So what are Nigerians protesting about? Why are Nigerians marching against the removal of fuel subsidies and the resulting dramatic increases in the prices of transport, food stuff, petrol, firewood, kerosene, rent, school fees, and other things? Why didn't we ask important questions when we had a chance to? Many people thought it was humorous when Jonathan avoided the presidential debate organized for candidates and chose to debate himself. Are we only just seeing through the veneer of deception? Who is having the last laugh now?

The situation we find ourselves should not be surprising. If anything, GEJ has always demonstrated an uncanny similarity with President Ibrahim Babangida to get into and remain in office. IBB ÔÇśsettled' his cronies with fief-like political appointments to go and ÔÇśchop'; GEJ gave them what to ÔÇśchop' directly by doling out cash, including dollars from our excess crude oil account and foreign reserves. In the first four years of the Yar'adua/ Jonathan administration, our foreign reserves were depleted from $47 billion to about $33 billion; excess crude account from $6 billion to almost zero and our foreign debts shot up from about $3 billion to $40 billion. Did Nigerians expect not to pay a price for this profligacy?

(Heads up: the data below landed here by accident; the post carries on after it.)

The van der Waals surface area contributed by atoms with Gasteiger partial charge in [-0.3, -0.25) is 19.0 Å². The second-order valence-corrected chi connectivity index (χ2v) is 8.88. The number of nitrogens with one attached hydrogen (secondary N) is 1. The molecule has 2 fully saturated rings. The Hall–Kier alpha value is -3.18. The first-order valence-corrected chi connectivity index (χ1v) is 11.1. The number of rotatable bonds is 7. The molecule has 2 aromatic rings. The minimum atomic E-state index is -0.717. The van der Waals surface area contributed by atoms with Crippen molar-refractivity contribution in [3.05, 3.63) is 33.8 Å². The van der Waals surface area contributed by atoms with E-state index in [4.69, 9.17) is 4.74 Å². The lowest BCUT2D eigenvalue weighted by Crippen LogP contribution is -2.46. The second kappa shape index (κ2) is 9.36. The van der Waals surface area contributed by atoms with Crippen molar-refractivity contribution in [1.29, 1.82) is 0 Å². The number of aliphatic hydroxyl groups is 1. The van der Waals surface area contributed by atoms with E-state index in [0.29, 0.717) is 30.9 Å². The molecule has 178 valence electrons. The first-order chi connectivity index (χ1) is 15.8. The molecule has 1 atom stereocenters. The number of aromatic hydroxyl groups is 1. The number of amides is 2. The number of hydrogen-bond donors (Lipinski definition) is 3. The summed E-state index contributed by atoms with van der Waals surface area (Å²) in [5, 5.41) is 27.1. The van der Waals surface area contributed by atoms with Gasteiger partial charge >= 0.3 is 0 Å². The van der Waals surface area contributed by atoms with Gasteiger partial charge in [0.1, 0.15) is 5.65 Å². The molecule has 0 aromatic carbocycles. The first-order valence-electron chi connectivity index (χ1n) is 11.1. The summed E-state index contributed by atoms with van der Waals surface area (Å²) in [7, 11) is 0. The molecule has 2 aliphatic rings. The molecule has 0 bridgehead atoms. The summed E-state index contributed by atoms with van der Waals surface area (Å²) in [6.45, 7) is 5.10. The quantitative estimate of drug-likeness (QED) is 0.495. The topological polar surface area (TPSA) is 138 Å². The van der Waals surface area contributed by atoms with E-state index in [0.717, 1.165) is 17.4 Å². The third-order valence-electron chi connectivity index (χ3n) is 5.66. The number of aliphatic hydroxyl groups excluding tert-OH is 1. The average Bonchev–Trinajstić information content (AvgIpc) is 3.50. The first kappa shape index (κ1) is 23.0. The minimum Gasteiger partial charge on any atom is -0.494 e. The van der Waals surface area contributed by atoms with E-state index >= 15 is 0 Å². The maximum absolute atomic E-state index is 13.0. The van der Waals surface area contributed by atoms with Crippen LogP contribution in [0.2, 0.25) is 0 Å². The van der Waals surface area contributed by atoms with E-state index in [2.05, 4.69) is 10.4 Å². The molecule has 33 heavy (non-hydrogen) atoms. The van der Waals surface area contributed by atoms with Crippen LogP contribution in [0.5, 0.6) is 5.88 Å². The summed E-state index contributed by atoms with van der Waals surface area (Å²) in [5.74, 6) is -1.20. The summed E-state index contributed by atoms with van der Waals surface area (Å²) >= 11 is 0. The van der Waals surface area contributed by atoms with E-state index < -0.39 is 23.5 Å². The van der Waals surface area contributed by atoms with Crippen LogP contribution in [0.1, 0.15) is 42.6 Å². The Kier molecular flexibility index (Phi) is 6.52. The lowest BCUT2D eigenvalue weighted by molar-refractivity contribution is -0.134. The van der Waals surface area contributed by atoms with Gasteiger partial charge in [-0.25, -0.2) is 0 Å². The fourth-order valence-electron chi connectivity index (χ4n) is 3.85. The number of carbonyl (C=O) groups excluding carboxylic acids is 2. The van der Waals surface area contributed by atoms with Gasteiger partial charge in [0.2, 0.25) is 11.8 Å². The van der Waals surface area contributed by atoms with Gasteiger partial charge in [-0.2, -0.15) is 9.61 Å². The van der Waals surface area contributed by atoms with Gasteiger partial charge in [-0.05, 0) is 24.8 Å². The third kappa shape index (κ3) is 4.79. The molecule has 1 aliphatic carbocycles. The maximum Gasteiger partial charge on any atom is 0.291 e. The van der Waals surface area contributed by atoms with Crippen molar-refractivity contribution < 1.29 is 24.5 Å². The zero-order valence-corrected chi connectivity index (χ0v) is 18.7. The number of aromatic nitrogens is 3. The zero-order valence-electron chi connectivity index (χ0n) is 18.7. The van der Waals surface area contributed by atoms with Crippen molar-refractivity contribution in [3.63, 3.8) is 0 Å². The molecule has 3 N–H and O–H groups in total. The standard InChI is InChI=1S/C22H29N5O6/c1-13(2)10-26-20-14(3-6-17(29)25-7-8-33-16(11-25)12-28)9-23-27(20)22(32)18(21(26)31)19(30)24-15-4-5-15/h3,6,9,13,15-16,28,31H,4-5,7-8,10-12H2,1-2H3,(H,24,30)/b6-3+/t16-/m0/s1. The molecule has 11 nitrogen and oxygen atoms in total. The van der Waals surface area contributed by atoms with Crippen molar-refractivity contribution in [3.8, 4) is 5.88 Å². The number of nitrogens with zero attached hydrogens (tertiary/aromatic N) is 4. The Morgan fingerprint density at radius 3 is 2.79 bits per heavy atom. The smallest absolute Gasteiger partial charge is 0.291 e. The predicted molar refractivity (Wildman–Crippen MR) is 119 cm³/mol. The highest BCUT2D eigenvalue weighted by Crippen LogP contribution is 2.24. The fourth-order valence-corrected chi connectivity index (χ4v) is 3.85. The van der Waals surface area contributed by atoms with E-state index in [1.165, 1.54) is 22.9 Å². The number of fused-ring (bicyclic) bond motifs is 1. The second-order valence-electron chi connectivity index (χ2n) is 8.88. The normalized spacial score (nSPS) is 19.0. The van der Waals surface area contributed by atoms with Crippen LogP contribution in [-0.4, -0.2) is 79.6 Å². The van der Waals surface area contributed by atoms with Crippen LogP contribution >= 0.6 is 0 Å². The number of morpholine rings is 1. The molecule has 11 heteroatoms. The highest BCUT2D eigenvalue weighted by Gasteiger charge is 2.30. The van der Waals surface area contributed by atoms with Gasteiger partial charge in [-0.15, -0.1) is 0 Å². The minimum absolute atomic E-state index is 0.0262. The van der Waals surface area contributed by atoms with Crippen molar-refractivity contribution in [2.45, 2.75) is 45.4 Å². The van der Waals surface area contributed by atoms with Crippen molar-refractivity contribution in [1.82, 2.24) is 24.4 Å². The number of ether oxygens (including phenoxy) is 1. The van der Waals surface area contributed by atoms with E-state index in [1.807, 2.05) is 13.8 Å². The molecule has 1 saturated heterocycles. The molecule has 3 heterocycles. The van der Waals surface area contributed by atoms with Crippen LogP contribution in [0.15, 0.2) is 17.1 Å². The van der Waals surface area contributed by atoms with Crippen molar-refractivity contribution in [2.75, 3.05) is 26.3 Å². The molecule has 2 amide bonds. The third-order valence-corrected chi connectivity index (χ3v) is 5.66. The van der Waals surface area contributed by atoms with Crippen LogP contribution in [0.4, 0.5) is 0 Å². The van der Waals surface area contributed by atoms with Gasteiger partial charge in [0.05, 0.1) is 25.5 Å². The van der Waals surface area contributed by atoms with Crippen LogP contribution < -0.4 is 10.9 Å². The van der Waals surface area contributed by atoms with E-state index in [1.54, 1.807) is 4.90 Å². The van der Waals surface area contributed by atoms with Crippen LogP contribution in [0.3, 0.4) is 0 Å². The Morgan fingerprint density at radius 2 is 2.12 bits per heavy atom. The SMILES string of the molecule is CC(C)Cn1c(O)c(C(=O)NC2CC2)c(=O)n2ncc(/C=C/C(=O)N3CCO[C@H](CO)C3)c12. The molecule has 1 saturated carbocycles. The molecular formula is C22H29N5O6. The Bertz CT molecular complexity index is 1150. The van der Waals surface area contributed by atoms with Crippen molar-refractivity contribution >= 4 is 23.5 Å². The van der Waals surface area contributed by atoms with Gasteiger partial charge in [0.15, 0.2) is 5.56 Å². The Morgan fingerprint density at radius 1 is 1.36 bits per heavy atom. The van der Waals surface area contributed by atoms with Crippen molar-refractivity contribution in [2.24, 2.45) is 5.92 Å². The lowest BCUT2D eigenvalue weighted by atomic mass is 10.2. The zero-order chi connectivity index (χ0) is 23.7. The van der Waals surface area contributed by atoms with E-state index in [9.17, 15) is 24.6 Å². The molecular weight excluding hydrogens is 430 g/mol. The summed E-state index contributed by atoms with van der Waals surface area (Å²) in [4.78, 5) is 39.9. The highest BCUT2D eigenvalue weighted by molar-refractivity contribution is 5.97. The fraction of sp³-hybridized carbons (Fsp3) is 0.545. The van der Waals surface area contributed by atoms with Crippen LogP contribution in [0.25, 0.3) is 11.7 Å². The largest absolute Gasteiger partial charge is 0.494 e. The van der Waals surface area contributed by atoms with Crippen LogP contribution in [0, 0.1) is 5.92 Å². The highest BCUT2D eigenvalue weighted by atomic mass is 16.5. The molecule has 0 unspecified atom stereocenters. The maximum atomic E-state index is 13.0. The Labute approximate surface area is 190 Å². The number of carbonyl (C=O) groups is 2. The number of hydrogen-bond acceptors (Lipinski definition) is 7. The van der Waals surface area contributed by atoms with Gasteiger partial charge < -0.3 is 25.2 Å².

The reason behind Jonathan's removal of petroleum products is not because government wants to commit the funds to other more pressing areas as claimed. If that was the case, why should the Presidency propose to spend N300 million in 2012 just to buy dinner sets for the villa? Why is the president ordering a new jet to add to its already bloated fleet when most Nigerians cannot travel without a ÔÇśsecurity report' from all routes and towns along the way? Why should government spend almost three-quarters of the 2012 budget on salaries and allowances of a mere 1% of the population when 20 million Nigerian youth are unemployed? Why should a former teacher refuse to honour its agreements with ASUU? Did we not fall for ÔÇśfresh air' without asking whose fans will blow the air?

And what is it about the psychology of Nigerian leaders so that craves praises from the West?

It is a fact that when the World Bank and the IMF praises the government of any developing country, the ordinary people of that country are in for a hard time. IBB was the first to deregulate critical sectors of the economy to acclaim from the West. We are yet to recover. OBJ ceded Bakassi to Western eulogies, demoting our brothers into second class citizens in their ancestral lands. GEJ has removed subsidies to cover up huge gaps in our finances and at the behest of the West. Overnight, a majority of already impoverished Nigerians have been pushed into deeper poverty.